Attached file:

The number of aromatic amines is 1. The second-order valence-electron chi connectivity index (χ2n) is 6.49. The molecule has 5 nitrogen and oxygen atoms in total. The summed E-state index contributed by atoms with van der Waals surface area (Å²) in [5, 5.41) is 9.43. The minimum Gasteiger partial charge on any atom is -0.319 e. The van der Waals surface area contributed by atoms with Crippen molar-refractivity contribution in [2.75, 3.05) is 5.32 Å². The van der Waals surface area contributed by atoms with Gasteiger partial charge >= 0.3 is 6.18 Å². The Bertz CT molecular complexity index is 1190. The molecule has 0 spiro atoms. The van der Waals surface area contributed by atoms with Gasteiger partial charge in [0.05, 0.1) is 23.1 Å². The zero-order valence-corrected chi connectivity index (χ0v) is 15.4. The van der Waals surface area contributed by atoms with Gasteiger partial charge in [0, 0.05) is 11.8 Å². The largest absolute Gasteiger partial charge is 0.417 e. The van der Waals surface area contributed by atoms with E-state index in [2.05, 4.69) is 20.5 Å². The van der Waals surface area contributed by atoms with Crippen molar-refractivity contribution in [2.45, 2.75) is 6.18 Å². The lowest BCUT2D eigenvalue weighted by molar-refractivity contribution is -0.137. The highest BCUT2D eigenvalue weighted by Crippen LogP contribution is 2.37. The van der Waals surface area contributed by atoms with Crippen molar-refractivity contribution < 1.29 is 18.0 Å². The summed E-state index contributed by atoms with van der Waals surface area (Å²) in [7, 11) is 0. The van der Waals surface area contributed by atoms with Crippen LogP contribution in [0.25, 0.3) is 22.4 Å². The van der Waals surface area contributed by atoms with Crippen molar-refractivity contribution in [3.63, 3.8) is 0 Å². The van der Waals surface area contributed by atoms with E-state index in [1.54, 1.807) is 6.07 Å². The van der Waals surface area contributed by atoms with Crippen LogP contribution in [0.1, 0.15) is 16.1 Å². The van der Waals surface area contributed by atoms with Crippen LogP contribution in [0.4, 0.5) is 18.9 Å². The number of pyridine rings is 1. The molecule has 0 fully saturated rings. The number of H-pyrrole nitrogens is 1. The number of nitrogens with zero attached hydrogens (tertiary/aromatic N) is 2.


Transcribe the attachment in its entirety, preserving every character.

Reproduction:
The number of aromatic amines is 1. The second-order valence-electron chi connectivity index (χ2n) is 6.49. The molecule has 5 nitrogen and oxygen atoms in total. The summed E-state index contributed by atoms with van der Waals surface area (Å²) in [5, 5.41) is 9.43. The minimum Gasteiger partial charge on any atom is -0.319 e. The van der Waals surface area contributed by atoms with Crippen molar-refractivity contribution in [2.75, 3.05) is 5.32 Å². The van der Waals surface area contributed by atoms with Gasteiger partial charge >= 0.3 is 6.18 Å². The Bertz CT molecular complexity index is 1190. The molecule has 0 spiro atoms. The van der Waals surface area contributed by atoms with Gasteiger partial charge in [0.05, 0.1) is 23.1 Å². The zero-order valence-corrected chi connectivity index (χ0v) is 15.4. The van der Waals surface area contributed by atoms with Gasteiger partial charge in [0, 0.05) is 11.8 Å². The largest absolute Gasteiger partial charge is 0.417 e. The van der Waals surface area contributed by atoms with E-state index in [2.05, 4.69) is 20.5 Å². The van der Waals surface area contributed by atoms with Crippen molar-refractivity contribution in [2.45, 2.75) is 6.18 Å². The lowest BCUT2D eigenvalue weighted by molar-refractivity contribution is -0.137. The highest BCUT2D eigenvalue weighted by Crippen LogP contribution is 2.37. The van der Waals surface area contributed by atoms with Crippen molar-refractivity contribution < 1.29 is 18.0 Å². The summed E-state index contributed by atoms with van der Waals surface area (Å²) in [7, 11) is 0. The van der Waals surface area contributed by atoms with Crippen LogP contribution in [0.25, 0.3) is 22.4 Å². The van der Waals surface area contributed by atoms with Crippen molar-refractivity contribution in [3.63, 3.8) is 0 Å². The van der Waals surface area contributed by atoms with E-state index in [1.54, 1.807) is 6.07 Å². The van der Waals surface area contributed by atoms with Crippen LogP contribution in [0.1, 0.15) is 16.1 Å². The van der Waals surface area contributed by atoms with Crippen LogP contribution in [0.4, 0.5) is 18.9 Å². The number of pyridine rings is 1. The molecule has 0 fully saturated rings. The number of H-pyrrole nitrogens is 1. The number of nitrogens with zero attached hydrogens (tertiary/aromatic N) is 2.